I am interested in the new Motorola MU350R Bluetooth FRS radio. In my particular application, I want to pair it with my SENA SMH10 helmet bluetooth headset & intercom. The setup would be about perfect if it were not for PTT button; i.e., activating the PTT on the MU350R is not practical while navigating the woods on a snowmobile (and VOX, even if supported, is not going to work in this application either).
Motorola makes a bluetooth PTT button for the MU350R; however, it costs more than the radio itself! (A two pack of MU350R radios can be had for $120.00ish, and a single BT PTT button is $85.00ish…unreal).
The truth is, I don’t need a wireless/BT PTT button, I would be fine with a wired PTT button affixed to the handlebars (the setup of the SENA SR10 bluetooth two-way adapter is great…but if the radio can do BT then one would hope that they wouldn’t require the expense of the SENA SR10).
The question is does anybody know if a remote PTT could be wired to the accessory port of the MU350R while maintaining microphone/speaker communications over bluetooth to the headset? My understanding of remote PTT buttons isn’t great, but as near as I can tell, they are normally just a switch inline with the microphone on a wired headset which isn’t applicable for my situation. Anybody know if an appropriately sized resistor (in place of the microphone) could be put inline with a remote PTT switch wired into the accessory port of the MU350R just for the purpose of triggering PTT while still communicating over bluetooth to the headset?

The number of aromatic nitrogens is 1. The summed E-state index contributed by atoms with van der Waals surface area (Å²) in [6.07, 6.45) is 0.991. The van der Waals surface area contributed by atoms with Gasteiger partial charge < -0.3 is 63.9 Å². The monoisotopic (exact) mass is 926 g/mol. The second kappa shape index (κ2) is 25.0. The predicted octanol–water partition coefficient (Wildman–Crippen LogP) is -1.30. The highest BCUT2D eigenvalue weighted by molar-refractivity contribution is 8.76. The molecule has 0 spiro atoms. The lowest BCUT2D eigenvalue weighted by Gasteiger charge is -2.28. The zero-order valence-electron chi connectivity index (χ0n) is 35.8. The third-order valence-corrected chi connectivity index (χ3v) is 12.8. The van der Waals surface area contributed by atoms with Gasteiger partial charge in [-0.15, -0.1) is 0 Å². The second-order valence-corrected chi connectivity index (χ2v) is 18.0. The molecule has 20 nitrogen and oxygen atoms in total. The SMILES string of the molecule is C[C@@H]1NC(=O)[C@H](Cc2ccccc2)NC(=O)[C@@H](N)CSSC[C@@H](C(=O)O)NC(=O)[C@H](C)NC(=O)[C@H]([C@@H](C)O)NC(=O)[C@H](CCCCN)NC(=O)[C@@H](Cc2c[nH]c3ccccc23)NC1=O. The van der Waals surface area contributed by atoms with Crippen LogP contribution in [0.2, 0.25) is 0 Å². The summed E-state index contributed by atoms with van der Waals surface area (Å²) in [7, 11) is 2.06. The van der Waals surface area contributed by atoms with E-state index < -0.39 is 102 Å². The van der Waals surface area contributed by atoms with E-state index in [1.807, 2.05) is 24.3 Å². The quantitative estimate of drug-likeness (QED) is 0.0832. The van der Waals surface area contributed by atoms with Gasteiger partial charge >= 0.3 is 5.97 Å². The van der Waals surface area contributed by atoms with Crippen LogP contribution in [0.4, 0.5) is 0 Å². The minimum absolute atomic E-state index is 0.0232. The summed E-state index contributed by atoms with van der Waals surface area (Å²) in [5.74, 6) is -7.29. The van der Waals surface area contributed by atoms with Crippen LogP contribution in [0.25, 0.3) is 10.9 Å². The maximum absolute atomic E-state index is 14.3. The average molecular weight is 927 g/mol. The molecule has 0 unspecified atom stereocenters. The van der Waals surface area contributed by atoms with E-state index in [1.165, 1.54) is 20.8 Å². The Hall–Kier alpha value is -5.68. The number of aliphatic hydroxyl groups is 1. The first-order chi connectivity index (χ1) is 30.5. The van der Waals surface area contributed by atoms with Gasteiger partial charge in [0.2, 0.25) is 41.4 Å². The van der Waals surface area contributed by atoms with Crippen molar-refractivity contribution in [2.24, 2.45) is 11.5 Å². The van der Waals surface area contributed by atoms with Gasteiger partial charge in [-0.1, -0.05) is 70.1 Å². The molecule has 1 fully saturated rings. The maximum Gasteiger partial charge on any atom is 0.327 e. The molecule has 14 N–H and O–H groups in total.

Short of that, I would have to open the radio and “remote” the physical PTT button somehow (and that opens of a legal can of worms as to whether or not that is an “internal” modification to the radio thus voiding its FCC certification)…
Thanks for any thoughts or comments,
The truth of the matter here is that what you’re asking about/for makes sense there really is not a good way to do it however. Your understanding of the how the PTT button is correct is that with a wired solution the button completes the circuit of the mic and radio loop.
However, and this is just my understanding, when the radio is paired with a Bluetooth headset the PTT button is still active allowing for audio from the Bluetooth mic to be transmitted when depressed. Moving that ability to a remote wired PTT button would require some software reconfiguration to recognize the remote PTT as the internal signal.
When a Bluetooth device is active the software translates the PTT button as an enable to transmit audio signals being sent from the Bluetooth mic. Without a paired device the button operates the internal mic only. Activating the external accessory jack often overrides both those commands and typically will expect audio coming from an external source and not the Bluetooth device.
Technically speaking, you can route some new wires from the internal PTT to a remote button to act as the internal loop but that would not be the best solution and would void the warranty as you would have to open the case.
I would not be surprised if in the future there is a new dongle that is available that acts as the PTT button and also has the Bluetooth transreceiver built into that module so you can talk/listen through it rather than rely on the Bluetooth built into the radio. (Seriously a good idea right there, someone should rush out and start building on that idea. Just remember who gave you the idea first!)